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2 of 2 people found the following review helpful
4.0 out of 5 stars Its grey, gloomy and grim perspective is cleverly portrayed...
I will be rather honest and say from the outset that the book is not kind in its portrayal of the characters or the setting. It is rather bluntly-put and has a grey, gloomy and grim perspective that is cleverly portrayed. I found it a little slow to start off with and had to go back a couple of times in the mistaken belief that I had missed something...

It took...
Published 22 months ago by Roroblu's Mum

versus
2.0 out of 5 stars One for the East Anglian Goth detective noir fan - only
A private investigator is hired to look into a grisly murder from 20 years past and finds himself up against a closed community reluctant to let their dirty laundry be aired.

So far, so formulaic. This time the locale is an uncanny replica of Blackpool transported to the East Anglian coast (and the "reported accent" sounds a bit forced). The story has twin...
Published 19 months ago by Marand


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2 of 2 people found the following review helpful
4.0 out of 5 stars Its grey, gloomy and grim perspective is cleverly portrayed..., 16 Jan 2013
By 
Roroblu's Mum "ROROBLU'S MUM" (London, UK) - See all my reviews
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This review is from: Weirdo (Paperback)
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I will be rather honest and say from the outset that the book is not kind in its portrayal of the characters or the setting. It is rather bluntly-put and has a grey, gloomy and grim perspective that is cleverly portrayed. I found it a little slow to start off with and had to go back a couple of times in the mistaken belief that I had missed something...

It took a while for me to settle into the style of writing and flow of the book - a short while into the book, I did have doubts as to whether I'd end up forcing myself into finishing it, or skim-reading in order to do so. However, once this had been achieved it rolled along pretty well. Full marks to the author for using a very out-of-the-way, out-of-the-spotlight location, in Norfolk. Makes a real change from something being set in London or the like.

It is a dark and sometimes unpleasant read but it does have a clear sense of intrigue. Worth having a look at, but just be forewarned that it isn't pretty, but that it is fairly clever.
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8 of 9 people found the following review helpful
5.0 out of 5 stars Outstanding British crime writing - don't miss this!, 23 Jan 2013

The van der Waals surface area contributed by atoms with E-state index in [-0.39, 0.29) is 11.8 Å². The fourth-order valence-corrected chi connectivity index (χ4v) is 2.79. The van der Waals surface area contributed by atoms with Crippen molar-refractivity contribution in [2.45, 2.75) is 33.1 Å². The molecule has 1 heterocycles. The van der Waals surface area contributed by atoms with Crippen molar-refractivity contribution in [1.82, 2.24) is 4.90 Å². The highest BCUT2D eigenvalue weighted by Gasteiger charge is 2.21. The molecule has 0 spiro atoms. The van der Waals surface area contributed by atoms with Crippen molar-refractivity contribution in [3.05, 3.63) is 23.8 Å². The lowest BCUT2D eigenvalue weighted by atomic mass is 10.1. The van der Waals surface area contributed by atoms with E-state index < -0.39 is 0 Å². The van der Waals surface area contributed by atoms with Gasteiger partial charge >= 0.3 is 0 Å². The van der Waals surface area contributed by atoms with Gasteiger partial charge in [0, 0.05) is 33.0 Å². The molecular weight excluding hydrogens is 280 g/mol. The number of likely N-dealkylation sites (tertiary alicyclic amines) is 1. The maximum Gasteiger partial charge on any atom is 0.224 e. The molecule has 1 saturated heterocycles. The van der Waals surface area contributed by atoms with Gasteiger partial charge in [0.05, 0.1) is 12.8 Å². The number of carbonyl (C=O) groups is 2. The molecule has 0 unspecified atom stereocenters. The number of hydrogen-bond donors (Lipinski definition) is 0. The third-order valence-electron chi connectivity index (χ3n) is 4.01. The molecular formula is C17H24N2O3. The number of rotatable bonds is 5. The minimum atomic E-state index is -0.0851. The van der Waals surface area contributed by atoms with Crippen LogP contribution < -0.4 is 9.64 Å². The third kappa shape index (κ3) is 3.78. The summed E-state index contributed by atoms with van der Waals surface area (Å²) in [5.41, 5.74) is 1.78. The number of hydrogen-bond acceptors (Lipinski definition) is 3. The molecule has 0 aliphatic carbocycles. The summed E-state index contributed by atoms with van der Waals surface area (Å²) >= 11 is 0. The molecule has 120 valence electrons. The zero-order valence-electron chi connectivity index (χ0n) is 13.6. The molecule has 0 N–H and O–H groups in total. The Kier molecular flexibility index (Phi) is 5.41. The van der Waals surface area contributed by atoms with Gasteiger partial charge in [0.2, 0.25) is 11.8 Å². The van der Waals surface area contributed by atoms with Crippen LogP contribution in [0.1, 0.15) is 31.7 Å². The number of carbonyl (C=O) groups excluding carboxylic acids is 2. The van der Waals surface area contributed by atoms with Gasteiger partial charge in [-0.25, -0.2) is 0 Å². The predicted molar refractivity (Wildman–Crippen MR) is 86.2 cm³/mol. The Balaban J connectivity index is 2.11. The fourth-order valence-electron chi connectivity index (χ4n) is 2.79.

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This review is from: Weirdo (Kindle Edition)
For the first time in a long time, I finished a book and started rereading it immediately. Not because it had a tricksy opening to reassess, but to savour the language, having devoured it first time round for plot. This is a mini-masterpiece of UK crime writing. Not just a whodunnit but a whodunwot. Neither victim nor perpetrator are revealed until late into the novel and yet we are hooked, and kept guessing throughout. Into a happy, rundown backwater comp comes Sam, hot from London, having been dragged back to Ernemouth with her mum who has run off with a man half her age. Sam brings discord and suspicion wherever she goes, brewing up divisions and hatreds that run far beyond jostling for queen bee position on the school field.

In Weirdo, the characters are multi-layered and all too real. Even the clearly wicked have their complexities and vulnerabilities. Unsworth creates an intensely vivid atmosphere through location in this tired seaside town with its hatred of outsiders, strangers, weirdos - anyone who deviates from its shiny little norm that is rotten at core. She brings the medieval witch hunt up to date. I'm a sucker for crime and literary novels but they don't often come hand in hand. She keeps pace with the best of them, but never at the expense of subtle, multi-textured language and observation. I can't rate this highly enough. Not read anything else by her yet so am looking forward to the backlist.
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2 of 2 people found the following review helpful
5.0 out of 5 stars This in't your town, boy!, 24 Oct 2012
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MisterHobgoblin (Melbourne) - See all my reviews
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This review is from: Weirdo (Paperback)
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I knew Great Yarmouth in the early 1980s since my grandparents lived in Gorleston. So it was a surprise to find the Great Yarmouth I knew so well, preserved in aspic, as the centre stage for Weirdo. There was the city I knew with Marine Parade, the Pleasure Beach, the Harbour and the dunes; the model village and Bernie Winters or Jim Davidson appearing on the pier. There was the lodge my grandfather used to visit, the market and the hotels... But revisiting Great Yarmouth through Cathi Unsworth's narrative there is now access to a seamy side of the town - the pubs, the drugs and the prostitution - which were unknown to my youthful mind.

I should say that as I grew up, I started to find Great Yarmouth more and more unsettling. I came to see it as a rather squalid, deprived place with a thin veneer of holiday festivity which, for a few months a year, hid the daily struggle of people shopping in discount supermarkets and eating cheap chips and gravy. This comes through perfectly in Weirdo, with all the more poignancy as the locals vie with each other for respect and position in such a pokey, hokey town.